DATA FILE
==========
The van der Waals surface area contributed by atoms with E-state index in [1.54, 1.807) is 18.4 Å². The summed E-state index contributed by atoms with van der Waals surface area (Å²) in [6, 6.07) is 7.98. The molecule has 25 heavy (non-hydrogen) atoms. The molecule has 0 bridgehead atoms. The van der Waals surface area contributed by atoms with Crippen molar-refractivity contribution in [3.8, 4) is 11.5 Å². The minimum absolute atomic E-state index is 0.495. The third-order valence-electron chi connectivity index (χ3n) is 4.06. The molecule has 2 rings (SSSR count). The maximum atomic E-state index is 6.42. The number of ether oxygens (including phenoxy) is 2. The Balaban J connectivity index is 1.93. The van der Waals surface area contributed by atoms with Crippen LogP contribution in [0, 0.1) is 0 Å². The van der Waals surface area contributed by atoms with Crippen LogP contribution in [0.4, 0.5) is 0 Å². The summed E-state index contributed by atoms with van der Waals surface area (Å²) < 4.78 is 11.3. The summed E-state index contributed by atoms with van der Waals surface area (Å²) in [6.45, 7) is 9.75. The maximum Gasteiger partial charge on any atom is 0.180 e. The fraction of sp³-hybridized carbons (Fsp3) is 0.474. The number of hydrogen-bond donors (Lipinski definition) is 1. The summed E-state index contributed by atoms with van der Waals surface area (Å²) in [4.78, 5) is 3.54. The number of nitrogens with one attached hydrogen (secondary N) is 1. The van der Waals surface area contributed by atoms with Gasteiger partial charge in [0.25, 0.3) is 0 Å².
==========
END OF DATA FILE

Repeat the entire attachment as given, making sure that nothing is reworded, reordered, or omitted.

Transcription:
The van der Waals surface area contributed by atoms with E-state index in [1.54, 1.807) is 18.4 Å². The summed E-state index contributed by atoms with van der Waals surface area (Å²) in [6, 6.07) is 7.98. The molecule has 25 heavy (non-hydrogen) atoms. The molecule has 0 bridgehead atoms. The van der Waals surface area contributed by atoms with Crippen molar-refractivity contribution in [3.8, 4) is 11.5 Å². The minimum absolute atomic E-state index is 0.495. The third-order valence-electron chi connectivity index (χ3n) is 4.06. The molecule has 2 rings (SSSR count). The maximum atomic E-state index is 6.42. The number of ether oxygens (including phenoxy) is 2. The Balaban J connectivity index is 1.93. The van der Waals surface area contributed by atoms with Crippen LogP contribution in [0, 0.1) is 0 Å². The van der Waals surface area contributed by atoms with Crippen LogP contribution in [0.4, 0.5) is 0 Å². The summed E-state index contributed by atoms with van der Waals surface area (Å²) < 4.78 is 11.3. The summed E-state index contributed by atoms with van der Waals surface area (Å²) in [6.45, 7) is 9.75. The maximum Gasteiger partial charge on any atom is 0.180 e. The fraction of sp³-hybridized carbons (Fsp3) is 0.474. The number of hydrogen-bond donors (Lipinski definition) is 1. The summed E-state index contributed by atoms with van der Waals surface area (Å²) in [4.78, 5) is 3.54. The number of nitrogens with one attached hydrogen (secondary N) is 1. The van der Waals surface area contributed by atoms with Gasteiger partial charge in [0.25, 0.3) is 0 Å².